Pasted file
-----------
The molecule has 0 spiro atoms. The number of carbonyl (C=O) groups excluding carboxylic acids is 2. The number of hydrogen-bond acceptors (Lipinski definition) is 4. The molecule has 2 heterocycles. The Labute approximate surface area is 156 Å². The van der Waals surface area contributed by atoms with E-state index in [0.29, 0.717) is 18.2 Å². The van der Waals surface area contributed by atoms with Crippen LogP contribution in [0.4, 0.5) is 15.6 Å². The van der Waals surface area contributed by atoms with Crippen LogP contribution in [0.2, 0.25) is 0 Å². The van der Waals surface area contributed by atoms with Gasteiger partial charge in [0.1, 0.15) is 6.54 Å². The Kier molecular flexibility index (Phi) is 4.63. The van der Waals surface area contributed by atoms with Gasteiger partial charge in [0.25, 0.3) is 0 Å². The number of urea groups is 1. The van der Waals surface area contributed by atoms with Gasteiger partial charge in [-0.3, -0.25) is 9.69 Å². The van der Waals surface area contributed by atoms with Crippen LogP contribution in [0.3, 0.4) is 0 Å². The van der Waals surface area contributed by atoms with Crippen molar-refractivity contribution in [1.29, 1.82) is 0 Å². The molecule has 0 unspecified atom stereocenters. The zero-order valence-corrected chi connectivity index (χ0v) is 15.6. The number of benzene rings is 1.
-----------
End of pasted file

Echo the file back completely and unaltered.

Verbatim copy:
The molecule has 0 spiro atoms. The number of carbonyl (C=O) groups excluding carboxylic acids is 2. The number of hydrogen-bond acceptors (Lipinski definition) is 4. The molecule has 2 heterocycles. The Labute approximate surface area is 156 Å². The van der Waals surface area contributed by atoms with E-state index in [0.29, 0.717) is 18.2 Å². The van der Waals surface area contributed by atoms with Crippen LogP contribution in [0.4, 0.5) is 15.6 Å². The van der Waals surface area contributed by atoms with Crippen LogP contribution in [0.2, 0.25) is 0 Å². The van der Waals surface area contributed by atoms with Gasteiger partial charge in [0.1, 0.15) is 6.54 Å². The Kier molecular flexibility index (Phi) is 4.63. The van der Waals surface area contributed by atoms with Gasteiger partial charge in [0.25, 0.3) is 0 Å². The number of urea groups is 1. The van der Waals surface area contributed by atoms with Gasteiger partial charge in [-0.3, -0.25) is 9.69 Å². The van der Waals surface area contributed by atoms with Crippen LogP contribution in [0.3, 0.4) is 0 Å². The van der Waals surface area contributed by atoms with Crippen molar-refractivity contribution in [1.29, 1.82) is 0 Å². The molecule has 0 unspecified atom stereocenters. The zero-order valence-corrected chi connectivity index (χ0v) is 15.6. The number of benzene rings is 1.